Still, most Americans don't know how to be disabled. Few of us can imagine living with a disability or using the technologies that disabled people often need. Since most of us are not born into disability but enter into it as we travel through life, we don't get acculturated the way most of us do in our race or gender. Yet disability, like any challenge or limitation, is fundamental to being human - a part of every life. Clearly, the border between "us" and "them" is fragile. We just might be better off preparing for disability than fleeing from it.
Yet even talking about disability can be a fraught experience. The vocabulary of this status is highly charged, and for even the most well-meaning person, a conversation can feel like stepping into a maze of courtesy, correctness and possible offence. When I lecture about disability, someone always wants to know - either defensively, earnestly or cluelessly - the "correct" way to refer to this new politicised identity.
What we call ourselves can also be controversial. Different constituencies have vibrant debates about the politics of self-naming. "People first" language asserts that if we call ourselves "people with disabilities", we put our humanity first and consider our impairment a modification. Others claim disability pride by getting our identity right up front, making us "disabled people". Others, like many sign language users, reject the term "disability".
The old way of talking about disability as a curse, tragedy, misfortune or individual failing is no longer appropriate, but we are unsure about what more progressive, more polite, language to use. "Crippled", "handicapped" and "feeble-minded" are outdated and derogatory. Many pre-Holocaust eugenic categories that were indicators for state-sponsored sterilisation or extermination policies - "idiot", "moron", "imbecile" and even "mentally retarded" - have been discarded in favour of terms such as "developmentally delayed" or "intellectually disabled".
In 2010, President Barack Obama signed Rosa's Law, which replaced references to "mental retardation" with "intellectual disability" in federal statutes.
The author and scholar Simi Linton writes about learning to be disabled in a hospital after a spinal cord injury - not by way of her rehabilitation but rather by bonding with other young people new to disability.
She calls this entering into community "claiming disability". In Sight Unseen, an elegant explication of blindness and sight as cultural metaphors, Georgina Kleege wryly suggests the difference between medical low vision and blindness as a cultural identity by observing that, "Writing this book made me blind", a process she calls gaining blindness rather than losing sight.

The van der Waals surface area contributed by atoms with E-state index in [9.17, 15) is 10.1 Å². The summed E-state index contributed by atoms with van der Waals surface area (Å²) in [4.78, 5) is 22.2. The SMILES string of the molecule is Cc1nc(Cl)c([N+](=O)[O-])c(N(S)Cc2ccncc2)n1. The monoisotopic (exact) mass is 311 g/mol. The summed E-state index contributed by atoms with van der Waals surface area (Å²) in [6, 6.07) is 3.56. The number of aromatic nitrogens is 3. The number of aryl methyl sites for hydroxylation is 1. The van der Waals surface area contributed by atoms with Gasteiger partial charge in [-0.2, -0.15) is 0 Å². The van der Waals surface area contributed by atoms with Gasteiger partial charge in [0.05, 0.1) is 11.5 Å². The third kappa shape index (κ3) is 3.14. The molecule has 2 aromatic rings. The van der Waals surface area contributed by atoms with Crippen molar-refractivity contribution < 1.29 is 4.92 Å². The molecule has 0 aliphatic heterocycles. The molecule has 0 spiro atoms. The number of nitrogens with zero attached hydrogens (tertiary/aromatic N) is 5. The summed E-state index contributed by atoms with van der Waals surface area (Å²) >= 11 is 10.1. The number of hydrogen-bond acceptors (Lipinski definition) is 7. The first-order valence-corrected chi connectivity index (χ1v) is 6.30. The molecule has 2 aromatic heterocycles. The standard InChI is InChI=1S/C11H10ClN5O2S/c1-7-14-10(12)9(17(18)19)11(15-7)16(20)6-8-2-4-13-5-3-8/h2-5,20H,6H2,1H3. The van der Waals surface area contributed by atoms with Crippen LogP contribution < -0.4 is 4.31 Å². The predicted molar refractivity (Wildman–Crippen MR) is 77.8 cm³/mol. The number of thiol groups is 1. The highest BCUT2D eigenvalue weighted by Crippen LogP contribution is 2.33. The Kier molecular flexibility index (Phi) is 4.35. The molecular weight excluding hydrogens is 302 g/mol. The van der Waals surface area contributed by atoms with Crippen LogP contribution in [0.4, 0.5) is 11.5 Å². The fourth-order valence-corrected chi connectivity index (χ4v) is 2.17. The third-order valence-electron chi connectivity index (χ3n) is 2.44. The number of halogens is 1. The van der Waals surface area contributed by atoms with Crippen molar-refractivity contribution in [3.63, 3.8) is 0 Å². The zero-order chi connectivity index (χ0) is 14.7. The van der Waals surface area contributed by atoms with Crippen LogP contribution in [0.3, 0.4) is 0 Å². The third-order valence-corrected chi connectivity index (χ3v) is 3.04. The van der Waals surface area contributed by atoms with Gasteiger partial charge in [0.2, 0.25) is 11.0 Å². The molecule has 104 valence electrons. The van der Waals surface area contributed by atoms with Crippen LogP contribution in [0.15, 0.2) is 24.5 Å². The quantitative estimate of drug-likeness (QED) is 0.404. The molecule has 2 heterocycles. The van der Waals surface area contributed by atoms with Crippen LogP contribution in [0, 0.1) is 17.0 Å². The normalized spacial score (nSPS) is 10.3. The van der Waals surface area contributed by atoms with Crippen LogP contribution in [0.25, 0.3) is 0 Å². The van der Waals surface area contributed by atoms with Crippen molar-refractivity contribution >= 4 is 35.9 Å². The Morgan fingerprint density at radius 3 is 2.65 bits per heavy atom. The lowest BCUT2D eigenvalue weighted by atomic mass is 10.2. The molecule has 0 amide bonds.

Like them, I had no idea until the 1980s what it meant to be disabled, that there was a history, culture and politics of disability. Without a disability consciousness, I was in the closet.
Since that time, other people with disabilities have entered the worlds in which I live and work, and I have found community and developed a sturdy disability identity. I have changed the way I see and treat myself and others. I have taken up the job of teaching disability studies and bioethics as part of my work. I have learnt to be disabled.
What has been transformed is not my body but my consciousness.
As we manage our bodies in environments not built for them, the social barriers can sometimes be more awkward than the physical ones.
Confused responses to racial or gender categories can provoke the question "What are you?", whereas disability interrogations are "What's wrong with you?"
Before I learnt about disability rights and disability pride, which I came to by way of the women's movement, I always squirmed out a shame-filled "I was born this way".
Now I'm likely to begin one of these uncomfortable encounters with "I have a disability", and to complete it with "And these are the accommodations I need". This is a claim to inclusion and right to access resources.
This coming out has made possible what a young graduate student with a disability said to me after I gave a lecture at her university. She said that she understood now that she had a right to be in the world.
We owe much of this progress to the Americans With Disabilities Act of 1990 and the laws that led up to it. Starting in the 1960s, a broad disability rights movement encouraged legislation and policy that gradually desegregated the institutions and spaces that had kept disabled people out and barred them from exercising the privileges and obligations of full citizenship.
Education, transportation, public spaces and workspaces steadily transformed so that people with disabilities came out of hospitals, asylums, private homes and special schools into an increasingly rebuilt and reorganised world.
That changed landscape is being reflected politically, too, so much so that when Mr Donald Trump mocked the movement of a disabled reporter, most of the country reacted with shock and outrage at his blatant discrimination, and that by the time the Democratic National Convention rolled round, it seemed natural to find the rights and dignity of people with disabilities placed front and centre.
Mrs Hillary Clinton's efforts early in her career to secure the right to an education for all disabled children was celebrated; Mr Tom Harkin, the former Iowa senator and an author of the Americans With Disabilities Act, marked the law's 26th anniversary and called for improvements to it.
People with disabilities were featured speakers, including Anastasia Somoza, who received an ovation for her powerful speech. President Obama, in his address, referred to "black, white, Latino, Asian, Native American; young, old; gay, straight; men, women, folks with disabilities, all pledging allegiance, under the same proud flag".
Becoming disabled demands learning how to live effectively as a person with disabilities, not just living as a disabled person trying to become non-disabled.
It also demands the awareness and cooperation of others who don't experience these challenges. Becoming disabled means moving from isolation to community, from ignorance to knowledge about who we are, from exclusion to access, and from shame to pride.
NEW YORK TIMES
• Rosemarie Garland-Thomson teaches English and bioethics at Emory University, where she is a founding director of the Disability Studies Initiative.
A version of this article appeared in the print edition of The Sunday Times on August 28, 2016, with the headline 'Becoming disabled'. Print Edition | Subscribe